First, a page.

Working mainly in bronze and stone, Szapocznikow's early artistic production constitutes the first materially documented trace of her own embodiment. In 1963, the artist began to combine fragmented body parts with revolutionary sculpting materials including polyester and polyurethane. Such technical innovation allowed Szapocznikow to immortalize a personal language informed by her exposure to death in childhood, traumatic memories of the Holocaust, as well as witnessing the premature collapse of her own body due to tuberculosis. In 1968 the artist was diagnosed with breast cancer. That same year Szapocznikow started making her "tumour" sculptures using resin, gauze, crumpled newspapers and photographs. Through casts of the human body, the artist intended to preserve the impermanence of the body as a source of pain, trauma and truth.
A Holocaust survivor, a Jewish woman with a history of sickness tattooed on her body, Szapocznikow's biography is integral to understanding her artistic achievement. This use of personal pain resembles other female artists such as Eva Hesse and Frida Kahlo who also experienced and confronted their own bodies. An artist who made the private experiences of her body public, who coped with pain and yet was not defeated by it in her creativity, Szapocznikow gave form to trauma while capturing the volatility of life, its paradoxes and absurdities. Although the artist succumbed to her battle with tuberculosis cancer in Praz-Coutant, Passy, France in 1973 at the age of 47, her artistic legacy can still be felt today as one of the first female sculptors in post-war Poland to relate her work directly to the materiality and mystery of the human, and especially the female body.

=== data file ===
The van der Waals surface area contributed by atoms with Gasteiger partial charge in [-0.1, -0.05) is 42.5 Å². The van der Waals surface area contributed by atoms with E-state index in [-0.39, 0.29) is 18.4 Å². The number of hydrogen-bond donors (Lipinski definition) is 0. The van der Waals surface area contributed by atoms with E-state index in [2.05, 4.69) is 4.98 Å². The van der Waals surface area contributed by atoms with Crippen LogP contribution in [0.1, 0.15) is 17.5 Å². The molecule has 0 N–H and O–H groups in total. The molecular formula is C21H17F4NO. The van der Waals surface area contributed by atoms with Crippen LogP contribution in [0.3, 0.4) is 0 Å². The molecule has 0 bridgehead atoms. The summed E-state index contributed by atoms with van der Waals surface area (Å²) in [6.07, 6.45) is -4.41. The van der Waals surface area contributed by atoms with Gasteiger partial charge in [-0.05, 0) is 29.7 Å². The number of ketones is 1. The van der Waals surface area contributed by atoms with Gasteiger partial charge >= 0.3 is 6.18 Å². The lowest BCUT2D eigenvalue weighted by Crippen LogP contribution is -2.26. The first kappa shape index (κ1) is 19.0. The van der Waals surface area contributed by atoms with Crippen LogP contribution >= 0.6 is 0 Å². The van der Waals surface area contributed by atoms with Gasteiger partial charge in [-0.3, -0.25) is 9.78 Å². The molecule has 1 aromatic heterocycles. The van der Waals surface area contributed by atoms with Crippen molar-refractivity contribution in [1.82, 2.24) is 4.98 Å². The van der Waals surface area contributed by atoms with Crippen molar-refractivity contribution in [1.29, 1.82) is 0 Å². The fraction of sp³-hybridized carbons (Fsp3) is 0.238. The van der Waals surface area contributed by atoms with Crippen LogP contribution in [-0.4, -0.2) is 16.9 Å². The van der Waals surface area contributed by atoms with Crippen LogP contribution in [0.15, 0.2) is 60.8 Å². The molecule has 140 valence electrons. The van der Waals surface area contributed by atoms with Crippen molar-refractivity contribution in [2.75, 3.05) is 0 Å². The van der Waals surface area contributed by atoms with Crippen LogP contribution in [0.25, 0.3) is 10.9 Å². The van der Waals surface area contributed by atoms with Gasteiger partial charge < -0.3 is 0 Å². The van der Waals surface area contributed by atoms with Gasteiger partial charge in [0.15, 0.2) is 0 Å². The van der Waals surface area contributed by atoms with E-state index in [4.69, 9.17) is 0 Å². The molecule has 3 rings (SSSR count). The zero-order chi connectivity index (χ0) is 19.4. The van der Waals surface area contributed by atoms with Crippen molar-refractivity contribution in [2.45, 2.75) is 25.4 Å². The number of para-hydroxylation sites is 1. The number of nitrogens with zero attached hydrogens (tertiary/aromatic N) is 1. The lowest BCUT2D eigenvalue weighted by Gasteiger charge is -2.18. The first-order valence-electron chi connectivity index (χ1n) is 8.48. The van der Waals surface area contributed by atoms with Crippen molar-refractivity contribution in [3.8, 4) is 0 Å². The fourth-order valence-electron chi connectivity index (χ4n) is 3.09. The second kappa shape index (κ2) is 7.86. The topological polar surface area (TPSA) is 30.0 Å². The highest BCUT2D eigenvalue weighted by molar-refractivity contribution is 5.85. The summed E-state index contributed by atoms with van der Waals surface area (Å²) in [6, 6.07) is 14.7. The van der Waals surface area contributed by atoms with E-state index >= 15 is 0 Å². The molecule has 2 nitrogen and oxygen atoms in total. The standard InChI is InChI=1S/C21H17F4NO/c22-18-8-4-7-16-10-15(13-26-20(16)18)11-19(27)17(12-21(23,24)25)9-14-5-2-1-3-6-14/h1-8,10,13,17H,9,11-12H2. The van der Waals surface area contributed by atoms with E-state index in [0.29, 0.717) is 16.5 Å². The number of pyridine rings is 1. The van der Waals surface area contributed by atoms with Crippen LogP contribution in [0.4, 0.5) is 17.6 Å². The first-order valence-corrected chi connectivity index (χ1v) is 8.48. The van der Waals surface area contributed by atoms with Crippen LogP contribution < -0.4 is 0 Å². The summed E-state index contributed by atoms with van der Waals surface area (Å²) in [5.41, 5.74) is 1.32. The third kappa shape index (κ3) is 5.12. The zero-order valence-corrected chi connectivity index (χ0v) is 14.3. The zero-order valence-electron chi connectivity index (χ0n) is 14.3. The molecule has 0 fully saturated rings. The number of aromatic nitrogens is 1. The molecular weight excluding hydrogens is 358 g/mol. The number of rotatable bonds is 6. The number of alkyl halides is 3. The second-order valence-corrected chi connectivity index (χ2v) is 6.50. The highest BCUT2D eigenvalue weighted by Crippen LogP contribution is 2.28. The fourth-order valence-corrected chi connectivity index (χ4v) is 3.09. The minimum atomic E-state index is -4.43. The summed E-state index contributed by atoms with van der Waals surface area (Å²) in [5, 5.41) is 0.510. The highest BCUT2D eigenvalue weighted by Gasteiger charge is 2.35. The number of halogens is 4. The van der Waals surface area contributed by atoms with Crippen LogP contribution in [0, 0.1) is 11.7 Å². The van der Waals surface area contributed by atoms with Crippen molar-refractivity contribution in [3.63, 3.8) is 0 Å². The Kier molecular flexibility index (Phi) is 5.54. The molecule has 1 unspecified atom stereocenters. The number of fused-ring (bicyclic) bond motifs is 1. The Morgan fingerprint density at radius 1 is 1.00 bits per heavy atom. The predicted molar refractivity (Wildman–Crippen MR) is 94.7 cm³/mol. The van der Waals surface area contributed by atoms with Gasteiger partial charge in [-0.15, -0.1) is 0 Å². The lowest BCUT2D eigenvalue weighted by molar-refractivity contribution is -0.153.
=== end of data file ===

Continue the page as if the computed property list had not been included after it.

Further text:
Throughout her career, Szapocznikow explored the fragmented human body through sculptures of bronze and later used modern plastic materials including polyester, polyurethane, and wiring. Influenced by her experiences as a Polish Jewish woman during World War II, she uses the distorted, decaying, and fragmented human body as a witness to wartime experiences, ultimately criticizing the valorization of labor and militarism. Exhumed, from 1955, is a portrayal of the body after war with a pitted surface texture and hollowed torso. The work evokes heroic Herculean figures and victims of the 79 CE Eruption of Mount Vesuvius in Pompeii, further driving the idea that valorized bodies are not immune to the impact of war.
The Human Body
Alina Szapocznikow is known for her sculptures of the fragmented female that reflect the beauty, sensuality, illness, and death and how the body changes. Made in 1956, Difficult Age is constructed of patinated plaster — a rather delicate medium for sculpture — that can easily be read as a metaphor for the fragility and impermanence of youth and beauty. After being diagnosed with breast cancer, Alina Szapocznikow began her Tumors Personified series experimenting with polyester resin and polyurethane — new materials which most artists had not utilized at this time. She abstracts feminine sensuality in Illuminated Lips, Marching Lips, and Illuminated Breast among others from 1966 on, which transforms female body parts into utilitarian objects and changes their function. Her male contemporaries (e.g., César Baldaccini, Arman) had exhausted this notion of the mechanized body, but Szapocznikow’s functional household objects maintain a strange sensuality.